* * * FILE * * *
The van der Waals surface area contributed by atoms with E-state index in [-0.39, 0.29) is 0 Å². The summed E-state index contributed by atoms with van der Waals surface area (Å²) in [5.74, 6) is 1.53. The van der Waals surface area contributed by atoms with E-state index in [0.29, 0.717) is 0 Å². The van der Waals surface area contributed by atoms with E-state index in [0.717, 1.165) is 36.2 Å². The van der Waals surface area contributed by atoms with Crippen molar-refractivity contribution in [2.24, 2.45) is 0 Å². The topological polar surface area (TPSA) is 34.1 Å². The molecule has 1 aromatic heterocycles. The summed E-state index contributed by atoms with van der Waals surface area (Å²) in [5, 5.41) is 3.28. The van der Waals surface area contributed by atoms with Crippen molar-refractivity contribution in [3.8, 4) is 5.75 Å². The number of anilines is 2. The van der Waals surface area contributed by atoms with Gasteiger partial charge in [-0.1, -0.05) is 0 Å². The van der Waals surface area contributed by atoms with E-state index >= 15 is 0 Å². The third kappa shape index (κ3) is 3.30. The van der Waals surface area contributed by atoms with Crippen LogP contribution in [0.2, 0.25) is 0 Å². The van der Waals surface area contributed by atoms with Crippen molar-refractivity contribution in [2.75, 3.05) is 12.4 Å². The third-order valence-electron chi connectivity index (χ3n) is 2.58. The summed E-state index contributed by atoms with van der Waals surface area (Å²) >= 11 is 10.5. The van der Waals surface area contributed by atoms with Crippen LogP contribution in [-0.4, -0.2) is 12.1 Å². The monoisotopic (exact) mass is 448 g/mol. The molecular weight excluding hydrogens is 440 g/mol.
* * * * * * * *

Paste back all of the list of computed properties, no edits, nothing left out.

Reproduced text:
The van der Waals surface area contributed by atoms with E-state index in [-0.39, 0.29) is 0 Å². The summed E-state index contributed by atoms with van der Waals surface area (Å²) in [5.74, 6) is 1.53. The van der Waals surface area contributed by atoms with E-state index in [0.29, 0.717) is 0 Å². The van der Waals surface area contributed by atoms with E-state index in [0.717, 1.165) is 36.2 Å². The van der Waals surface area contributed by atoms with Crippen molar-refractivity contribution in [2.24, 2.45) is 0 Å². The topological polar surface area (TPSA) is 34.1 Å². The molecule has 1 aromatic heterocycles. The summed E-state index contributed by atoms with van der Waals surface area (Å²) in [5, 5.41) is 3.28. The van der Waals surface area contributed by atoms with Crippen molar-refractivity contribution in [3.8, 4) is 5.75 Å². The number of anilines is 2. The van der Waals surface area contributed by atoms with Gasteiger partial charge in [-0.1, -0.05) is 0 Å². The van der Waals surface area contributed by atoms with E-state index >= 15 is 0 Å². The third kappa shape index (κ3) is 3.30. The van der Waals surface area contributed by atoms with Crippen LogP contribution in [0.2, 0.25) is 0 Å². The van der Waals surface area contributed by atoms with Crippen molar-refractivity contribution in [2.75, 3.05) is 12.4 Å². The third-order valence-electron chi connectivity index (χ3n) is 2.58. The summed E-state index contributed by atoms with van der Waals surface area (Å²) >= 11 is 10.5. The van der Waals surface area contributed by atoms with Crippen LogP contribution in [-0.4, -0.2) is 12.1 Å². The monoisotopic (exact) mass is 448 g/mol. The molecular weight excluding hydrogens is 440 g/mol.